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Chap. XIX. — Of Justification.

Q. 1. Are we accounted righteous and saved for our faith, when we are thus freely called?

A. No, but merely by the imputation of the righteousness of Christ, apprehended and applied by faith; for which alone the Lord accepts us as holy and righteous.
Isa. xliii. 25; Rom. iii. 23–26, iv. 5.

Q. 2. What, then, is our justification or righteousness before God?

A. The gracious, free act7979   Legal and evangelical justification differ; first, on the part of the persons to be justified, — the one requiring a person legally and perfectly righteous, — the other a believing sinner; secondly, on the part of God, who in the one is a severe, righteous judge, — in the other, a merciful, reconciled Father; thirdly, in the sentence, which in the one acquitteth, as having done nothing amiss, — in the other, as having all amiss pardoned. of God, imputing the righteousness of Christ to a believing sinner, and for that speaking peace unto his conscience, in the pardon of his sin, — pronouncing him to be just and accepted before him.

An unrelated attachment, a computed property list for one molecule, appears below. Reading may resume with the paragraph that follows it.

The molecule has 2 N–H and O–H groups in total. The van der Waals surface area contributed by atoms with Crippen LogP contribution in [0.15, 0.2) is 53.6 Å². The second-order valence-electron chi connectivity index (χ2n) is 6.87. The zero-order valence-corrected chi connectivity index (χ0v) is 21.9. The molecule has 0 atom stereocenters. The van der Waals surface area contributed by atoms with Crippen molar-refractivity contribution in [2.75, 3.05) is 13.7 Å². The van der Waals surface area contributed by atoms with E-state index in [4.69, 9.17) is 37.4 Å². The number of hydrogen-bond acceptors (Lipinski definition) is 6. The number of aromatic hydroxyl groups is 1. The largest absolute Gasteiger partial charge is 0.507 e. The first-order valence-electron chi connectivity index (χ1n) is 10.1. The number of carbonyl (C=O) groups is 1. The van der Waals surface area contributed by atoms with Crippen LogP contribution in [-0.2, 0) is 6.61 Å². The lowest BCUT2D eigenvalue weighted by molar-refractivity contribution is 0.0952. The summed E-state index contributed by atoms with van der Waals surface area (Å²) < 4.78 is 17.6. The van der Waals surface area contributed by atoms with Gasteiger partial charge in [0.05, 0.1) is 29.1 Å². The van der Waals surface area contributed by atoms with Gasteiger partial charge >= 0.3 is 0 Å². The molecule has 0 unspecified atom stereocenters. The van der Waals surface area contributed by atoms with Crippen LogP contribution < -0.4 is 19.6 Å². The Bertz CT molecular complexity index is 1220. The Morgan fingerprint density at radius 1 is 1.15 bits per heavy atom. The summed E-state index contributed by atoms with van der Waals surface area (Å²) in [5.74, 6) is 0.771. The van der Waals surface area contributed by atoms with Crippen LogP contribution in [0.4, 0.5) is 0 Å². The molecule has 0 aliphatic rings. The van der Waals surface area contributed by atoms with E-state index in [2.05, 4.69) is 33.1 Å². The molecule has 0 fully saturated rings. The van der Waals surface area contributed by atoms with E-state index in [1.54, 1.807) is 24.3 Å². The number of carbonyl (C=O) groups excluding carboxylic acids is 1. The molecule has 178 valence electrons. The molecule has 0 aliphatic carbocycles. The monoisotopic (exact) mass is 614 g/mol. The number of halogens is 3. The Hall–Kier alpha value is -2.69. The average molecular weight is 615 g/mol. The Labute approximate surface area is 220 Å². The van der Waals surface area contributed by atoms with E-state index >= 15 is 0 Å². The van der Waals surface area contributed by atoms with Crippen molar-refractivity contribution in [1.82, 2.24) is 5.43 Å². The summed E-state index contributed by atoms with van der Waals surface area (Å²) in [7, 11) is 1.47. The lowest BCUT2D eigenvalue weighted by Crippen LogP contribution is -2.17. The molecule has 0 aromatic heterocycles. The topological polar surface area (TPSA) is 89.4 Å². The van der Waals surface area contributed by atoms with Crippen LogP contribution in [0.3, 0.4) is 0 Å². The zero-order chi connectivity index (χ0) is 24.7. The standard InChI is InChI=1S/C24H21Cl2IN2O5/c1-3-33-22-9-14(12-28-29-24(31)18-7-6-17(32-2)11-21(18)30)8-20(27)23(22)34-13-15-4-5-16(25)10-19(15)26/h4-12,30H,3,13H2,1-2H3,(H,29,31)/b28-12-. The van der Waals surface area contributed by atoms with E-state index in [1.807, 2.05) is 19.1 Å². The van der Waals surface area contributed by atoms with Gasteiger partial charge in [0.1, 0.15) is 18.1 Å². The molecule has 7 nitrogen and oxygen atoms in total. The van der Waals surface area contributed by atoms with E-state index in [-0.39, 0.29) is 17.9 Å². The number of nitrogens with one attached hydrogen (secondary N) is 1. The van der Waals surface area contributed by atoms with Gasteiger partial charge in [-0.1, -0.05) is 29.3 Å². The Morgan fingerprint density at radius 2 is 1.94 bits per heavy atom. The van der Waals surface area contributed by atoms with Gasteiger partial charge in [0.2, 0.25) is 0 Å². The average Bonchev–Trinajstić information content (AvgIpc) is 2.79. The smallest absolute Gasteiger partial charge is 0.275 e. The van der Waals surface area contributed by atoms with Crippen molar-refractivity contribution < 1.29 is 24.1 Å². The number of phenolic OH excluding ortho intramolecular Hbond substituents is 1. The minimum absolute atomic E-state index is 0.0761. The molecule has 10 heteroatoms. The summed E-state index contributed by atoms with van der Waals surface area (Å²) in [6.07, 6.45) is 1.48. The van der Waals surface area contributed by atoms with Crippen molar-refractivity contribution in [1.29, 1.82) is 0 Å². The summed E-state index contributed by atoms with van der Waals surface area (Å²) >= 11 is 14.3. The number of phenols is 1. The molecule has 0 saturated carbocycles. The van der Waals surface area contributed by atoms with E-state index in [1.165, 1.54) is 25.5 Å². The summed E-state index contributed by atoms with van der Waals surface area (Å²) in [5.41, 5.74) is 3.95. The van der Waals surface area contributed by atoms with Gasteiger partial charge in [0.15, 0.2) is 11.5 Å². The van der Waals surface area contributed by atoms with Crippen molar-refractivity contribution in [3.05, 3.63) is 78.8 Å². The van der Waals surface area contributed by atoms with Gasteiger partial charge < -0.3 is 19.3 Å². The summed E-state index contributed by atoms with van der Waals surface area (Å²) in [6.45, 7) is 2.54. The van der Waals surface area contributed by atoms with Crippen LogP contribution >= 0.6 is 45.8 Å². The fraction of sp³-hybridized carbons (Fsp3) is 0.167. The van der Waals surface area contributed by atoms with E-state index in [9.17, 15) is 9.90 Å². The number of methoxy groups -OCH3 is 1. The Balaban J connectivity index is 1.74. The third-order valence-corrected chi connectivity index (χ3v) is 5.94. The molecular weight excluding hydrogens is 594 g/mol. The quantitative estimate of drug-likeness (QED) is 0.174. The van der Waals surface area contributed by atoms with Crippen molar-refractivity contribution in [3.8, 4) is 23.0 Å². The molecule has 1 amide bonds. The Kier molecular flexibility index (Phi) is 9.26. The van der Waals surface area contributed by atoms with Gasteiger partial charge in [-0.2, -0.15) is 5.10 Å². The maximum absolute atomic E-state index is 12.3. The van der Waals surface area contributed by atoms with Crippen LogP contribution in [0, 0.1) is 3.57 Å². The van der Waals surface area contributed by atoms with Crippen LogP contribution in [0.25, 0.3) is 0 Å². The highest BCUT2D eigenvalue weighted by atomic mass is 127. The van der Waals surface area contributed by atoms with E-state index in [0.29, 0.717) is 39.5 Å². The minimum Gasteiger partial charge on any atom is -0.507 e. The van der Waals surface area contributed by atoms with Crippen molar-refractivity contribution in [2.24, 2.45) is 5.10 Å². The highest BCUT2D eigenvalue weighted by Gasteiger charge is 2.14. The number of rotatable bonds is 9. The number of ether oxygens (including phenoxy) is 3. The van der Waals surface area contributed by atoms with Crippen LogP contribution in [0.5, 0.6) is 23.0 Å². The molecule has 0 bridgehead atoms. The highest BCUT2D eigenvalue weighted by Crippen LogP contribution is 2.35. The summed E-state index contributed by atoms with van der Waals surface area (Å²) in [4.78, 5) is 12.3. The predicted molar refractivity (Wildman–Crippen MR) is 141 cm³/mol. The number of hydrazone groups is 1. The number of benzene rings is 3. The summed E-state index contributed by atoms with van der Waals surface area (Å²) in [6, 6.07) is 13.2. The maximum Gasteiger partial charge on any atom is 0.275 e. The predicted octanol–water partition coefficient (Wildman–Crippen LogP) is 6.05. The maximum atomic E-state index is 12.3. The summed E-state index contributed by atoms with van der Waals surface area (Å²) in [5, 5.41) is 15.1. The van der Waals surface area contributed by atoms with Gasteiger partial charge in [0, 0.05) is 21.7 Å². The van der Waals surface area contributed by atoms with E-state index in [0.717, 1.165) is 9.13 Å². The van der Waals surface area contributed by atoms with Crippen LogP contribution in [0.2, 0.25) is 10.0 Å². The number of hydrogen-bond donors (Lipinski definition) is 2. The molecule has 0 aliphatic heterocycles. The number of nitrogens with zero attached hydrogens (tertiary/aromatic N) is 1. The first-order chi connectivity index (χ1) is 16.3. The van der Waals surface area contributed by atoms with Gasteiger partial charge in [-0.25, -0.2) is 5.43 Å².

Gen. xv. 6; Acts xiii. 38, 39; Luke xviii. 14; Rom. iii. 24, 26, 28, iv. 4–8; Gal. ii. 16.

Q. 3. Are we not, then, righteous before God by our own works?

A. No; for of themselves they can neither satisfy his justice, fulfil his law, nor endure his trial.
Ps. cxxx. 3, 4, cxliii. 2; Isa. lxiv. 6; Luke xvii. 10.

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